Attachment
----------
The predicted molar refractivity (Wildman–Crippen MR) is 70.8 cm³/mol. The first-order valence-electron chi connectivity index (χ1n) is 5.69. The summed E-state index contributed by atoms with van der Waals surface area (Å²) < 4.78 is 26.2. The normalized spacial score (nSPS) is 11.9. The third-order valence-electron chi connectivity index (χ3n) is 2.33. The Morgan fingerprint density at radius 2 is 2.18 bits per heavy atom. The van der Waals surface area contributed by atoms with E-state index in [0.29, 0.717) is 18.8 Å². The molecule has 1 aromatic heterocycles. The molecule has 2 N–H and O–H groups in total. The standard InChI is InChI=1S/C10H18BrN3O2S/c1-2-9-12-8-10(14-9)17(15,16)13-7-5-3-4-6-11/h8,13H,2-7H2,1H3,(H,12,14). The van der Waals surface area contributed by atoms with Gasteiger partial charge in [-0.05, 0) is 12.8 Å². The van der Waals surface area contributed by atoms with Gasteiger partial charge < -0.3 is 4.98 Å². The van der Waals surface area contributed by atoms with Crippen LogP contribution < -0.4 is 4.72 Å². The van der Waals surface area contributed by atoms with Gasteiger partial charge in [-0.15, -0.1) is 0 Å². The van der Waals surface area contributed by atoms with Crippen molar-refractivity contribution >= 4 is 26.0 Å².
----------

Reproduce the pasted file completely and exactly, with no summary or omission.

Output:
The predicted molar refractivity (Wildman–Crippen MR) is 70.8 cm³/mol. The first-order valence-electron chi connectivity index (χ1n) is 5.69. The summed E-state index contributed by atoms with van der Waals surface area (Å²) < 4.78 is 26.2. The normalized spacial score (nSPS) is 11.9. The third-order valence-electron chi connectivity index (χ3n) is 2.33. The Morgan fingerprint density at radius 2 is 2.18 bits per heavy atom. The van der Waals surface area contributed by atoms with E-state index in [0.29, 0.717) is 18.8 Å². The molecule has 1 aromatic heterocycles. The molecule has 2 N–H and O–H groups in total. The standard InChI is InChI=1S/C10H18BrN3O2S/c1-2-9-12-8-10(14-9)17(15,16)13-7-5-3-4-6-11/h8,13H,2-7H2,1H3,(H,12,14). The van der Waals surface area contributed by atoms with Gasteiger partial charge in [-0.05, 0) is 12.8 Å². The van der Waals surface area contributed by atoms with Gasteiger partial charge < -0.3 is 4.98 Å². The van der Waals surface area contributed by atoms with Crippen LogP contribution < -0.4 is 4.72 Å². The van der Waals surface area contributed by atoms with Gasteiger partial charge in [-0.15, -0.1) is 0 Å². The van der Waals surface area contributed by atoms with Crippen molar-refractivity contribution >= 4 is 26.0 Å².